There’s much to savor in J.J. Abrams’ exhilarating, inventive and lively Star Trek Into Darkness (2013). I’ve heard criticism that the movie has little to do with the series that inspired it and that’s it’s an action picture that just happens to feature the names and the costumes of the famous Star Trek characters. I can’t speak to that as I am no ones idea of a Trek-expert but what I do know is that, regardless of the names of the characters or what they are wearing, they’ve found themselves in a good movie. The movie might only be loosely inspired by the classic TV show but its director is certainly inspired by Steven Spielberg. Abrams has so long been trying to make a Spielberg picture (his Super 8  was a direct homage) perhaps it’s fitting that he largely succeeds within the framework of this franchise. Here’s a movie that is the best kind of fun, that Spielberg kind of fun, that’s creative, exciting and worth watching again.
The movie opens in a sequence that has Captain James Kirk (Chris Pine) running for his life from an angry and primitive tribe, brandishing unsophisticated but none-the-less sharp weapons. He’s on a planet that has just begun to foster civilized life but he might as well be at the opening of an Indiana Jones movie. The sequence involves the crew of the U.S.S. Enterprise attempting to stop the eruption of a volcano that will wipe out this fledgling civilization without that civilization getting a look at all of Kirk’s and his crew’s impressive, too-advanced technology. They get it half-right which is wrong enough to get Kirk demoted from Captain and earn him the ingratitude of Spock (Zachary Quinto), the half-Vulcan commanding officer whose life was saved by Kirk at the expense of an objective of their mission. Don’t come to me for the finer points concerning the difference between Vulcans and humans but in the context of the screenplay here the defining trait of a Vulcan is to provide comic relief by juxtaposing their cold and analytical behavior against extreme circumstances.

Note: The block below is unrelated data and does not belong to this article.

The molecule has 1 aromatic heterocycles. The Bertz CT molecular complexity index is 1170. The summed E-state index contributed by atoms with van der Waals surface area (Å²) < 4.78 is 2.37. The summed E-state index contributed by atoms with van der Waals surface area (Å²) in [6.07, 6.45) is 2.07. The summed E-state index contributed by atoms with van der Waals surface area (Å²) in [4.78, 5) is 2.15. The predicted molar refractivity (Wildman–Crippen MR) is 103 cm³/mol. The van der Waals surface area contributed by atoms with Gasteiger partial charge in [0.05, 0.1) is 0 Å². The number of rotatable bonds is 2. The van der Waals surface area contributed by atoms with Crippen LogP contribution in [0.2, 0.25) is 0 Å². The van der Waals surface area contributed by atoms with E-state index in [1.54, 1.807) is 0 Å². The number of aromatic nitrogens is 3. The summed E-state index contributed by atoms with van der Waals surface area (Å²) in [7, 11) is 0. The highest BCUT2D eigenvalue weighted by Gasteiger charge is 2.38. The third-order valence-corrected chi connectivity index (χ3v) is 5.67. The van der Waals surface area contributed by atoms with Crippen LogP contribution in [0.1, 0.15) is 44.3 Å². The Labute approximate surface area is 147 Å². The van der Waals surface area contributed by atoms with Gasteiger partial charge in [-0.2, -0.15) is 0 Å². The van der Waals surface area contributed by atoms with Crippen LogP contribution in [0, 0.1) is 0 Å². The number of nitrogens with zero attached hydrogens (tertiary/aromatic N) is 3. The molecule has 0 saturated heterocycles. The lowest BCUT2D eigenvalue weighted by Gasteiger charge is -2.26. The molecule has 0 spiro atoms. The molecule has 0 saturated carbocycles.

Those circumstances are provided by Khan (Benedict Cumberpatch), a genetically altered human who was the benefactor of a government project but then was exiled for being too dangerous and is now back for revenge on the peace-loving world. His modified genes allow him to be smarter and stronger than everyone around him, he can heal faster and, perhaps most importantly, he can overact better. Everything that Khan says comes with exaggerated import and pronounced lip movement. The phrase “I will walk over your cold corpses” is said twice with some variation on “You think you are safe?” four times, all said by Cumberpatch in a way that suggests he should send a bill to the art department for all the reconstructive dental work he’ll need after he’s done with the scenery. The movie brings back Leonard Nimoy as a link between the current movie and the classic original (albeit for a scene of extreme silliness) and it’s a shame they couldn’t get William Shatner too so that he could go head-to-head with Cumberpatch for the ham crown of the universe. The wonderful thing is that the theatrics are perfect in context. Khan is menacing and devilish, absolutely over-the-top but also a synthesis of Kirk’s careless bravado and Spock’s anesthetized logic. The movie is constant in its reminders that Spock and Kirk are dynamic duo of the cosmos (Spock is part of a romantic couple with Uhura [Zoe Saldana], but it’s clear that his most meaningful relationship is with Kirk [which makes a bit of a waste of Saldana, by the way, who isn’t given much else to do]) so it presents us with a hybrid of both of their worst traits to underline how their best traits compliment each other.